Monday, November 11, 2013

Stop Shoulding on Yourself

I stared at the floor in front of me. I knew what it was. I had heard the goings on moments before. I closed my eyes and sighed big - wishing that it would change before they opened again, but knowing that the job was mine alone.


It was all around me. The odor of partially digested chicken and broccoli and rice crispy treat and mucous and acid drifted around me. I groaned. I guess I could consider myself lucky. The last time this happened, it had been spaghetti and meat sauce.

I wanted to throw a towel over the whole mess and walk away, but there was a boy in the bathroom that needed to get back to his bed. 

The same boy that, in his urgent, sickened panic, forgot he had a bowl in his bed for this very reason.

I haven't had to deal with much puke. And not for a long time. I've been pretty lucky in that way.

I didn't miss it one bit.

I realized that I had forgotten paper towels in my shopping last week. I groaned, again, thinking about kneeling over this with a rag and a bucket.

I had jinxed it, you know. Last week, I had been reading a blog about a woman "knee-deep" in vomit. I thought, "Whew! I'm glad my boys aren't yakkers."

Hearing my groans, my son said, "I'm sorry Mom." 

Separated by a sea of puke, I just answered, "I know, Sweetie. Stay there so you don't walk through it." I wish I could say that I quickly made a path and swept him up in my arms, tucked him back in his bed caressing his hair while he fell back to sleep.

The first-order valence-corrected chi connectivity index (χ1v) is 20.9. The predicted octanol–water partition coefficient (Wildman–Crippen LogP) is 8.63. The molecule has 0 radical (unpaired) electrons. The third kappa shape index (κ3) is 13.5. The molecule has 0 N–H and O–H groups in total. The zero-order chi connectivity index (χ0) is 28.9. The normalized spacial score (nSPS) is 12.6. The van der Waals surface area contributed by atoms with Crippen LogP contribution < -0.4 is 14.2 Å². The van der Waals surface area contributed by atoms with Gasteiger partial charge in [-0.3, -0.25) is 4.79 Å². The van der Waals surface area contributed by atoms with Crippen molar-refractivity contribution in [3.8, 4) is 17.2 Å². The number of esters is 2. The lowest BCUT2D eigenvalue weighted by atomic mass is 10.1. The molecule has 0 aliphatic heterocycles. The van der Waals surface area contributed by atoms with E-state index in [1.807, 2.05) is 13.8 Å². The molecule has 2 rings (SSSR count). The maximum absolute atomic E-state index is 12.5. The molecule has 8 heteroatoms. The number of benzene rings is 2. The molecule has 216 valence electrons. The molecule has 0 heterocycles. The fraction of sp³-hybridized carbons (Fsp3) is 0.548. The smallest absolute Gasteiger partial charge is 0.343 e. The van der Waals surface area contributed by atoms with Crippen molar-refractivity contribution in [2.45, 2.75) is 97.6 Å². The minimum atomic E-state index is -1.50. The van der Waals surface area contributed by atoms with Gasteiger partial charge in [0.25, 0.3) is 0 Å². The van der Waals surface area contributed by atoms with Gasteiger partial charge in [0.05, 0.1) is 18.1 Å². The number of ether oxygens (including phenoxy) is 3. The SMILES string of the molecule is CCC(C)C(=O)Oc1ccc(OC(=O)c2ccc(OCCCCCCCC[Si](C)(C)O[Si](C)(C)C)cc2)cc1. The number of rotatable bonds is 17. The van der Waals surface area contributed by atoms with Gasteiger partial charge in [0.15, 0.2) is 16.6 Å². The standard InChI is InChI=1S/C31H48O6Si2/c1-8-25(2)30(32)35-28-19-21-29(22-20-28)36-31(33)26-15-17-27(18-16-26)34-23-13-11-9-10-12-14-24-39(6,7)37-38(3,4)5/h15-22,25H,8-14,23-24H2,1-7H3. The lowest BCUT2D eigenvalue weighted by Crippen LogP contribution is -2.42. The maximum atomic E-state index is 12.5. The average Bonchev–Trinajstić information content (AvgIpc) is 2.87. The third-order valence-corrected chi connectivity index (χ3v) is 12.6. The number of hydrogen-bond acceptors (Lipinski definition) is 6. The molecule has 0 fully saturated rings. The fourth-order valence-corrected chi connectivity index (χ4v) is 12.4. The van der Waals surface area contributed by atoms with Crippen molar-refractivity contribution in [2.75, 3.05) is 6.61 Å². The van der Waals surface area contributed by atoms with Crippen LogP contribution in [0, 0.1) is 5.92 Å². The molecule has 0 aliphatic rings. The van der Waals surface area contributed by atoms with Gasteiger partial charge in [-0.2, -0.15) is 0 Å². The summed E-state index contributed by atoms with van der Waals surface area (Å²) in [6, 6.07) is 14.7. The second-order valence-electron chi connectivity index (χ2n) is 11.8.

I wish I could say that.

I did make the path, but he traversed it mostly alone and fell back to sleep after just a peck on the forehead. I focused on the job at hand.

Later, after cleaning it all up and after a load of laundry, I thought about how I reacted. I thought about how I would have wanted my mommy to respond to me when I was sick.

I then thought of how my counselor said that she's noticed that I get the most teary when I talk about what I should be doing.

It's so easy for me to listen to another mom talk about her failings and tell her to not be so hard on herself - and mean it. I've been told many times that I'm too hard on myself.

Why is it so hard to afford that same sympathy and empathy for myself? Why do we moms do that?

It's all right to want to do better. Doing our best is all anyone can ask. But somehow, we demand more of ourselves and then feel terrible when we don't measure up. 

So I put my question to you, gentle reader. How do we show the same kindness to ourselves that we show to others? How do YOU that?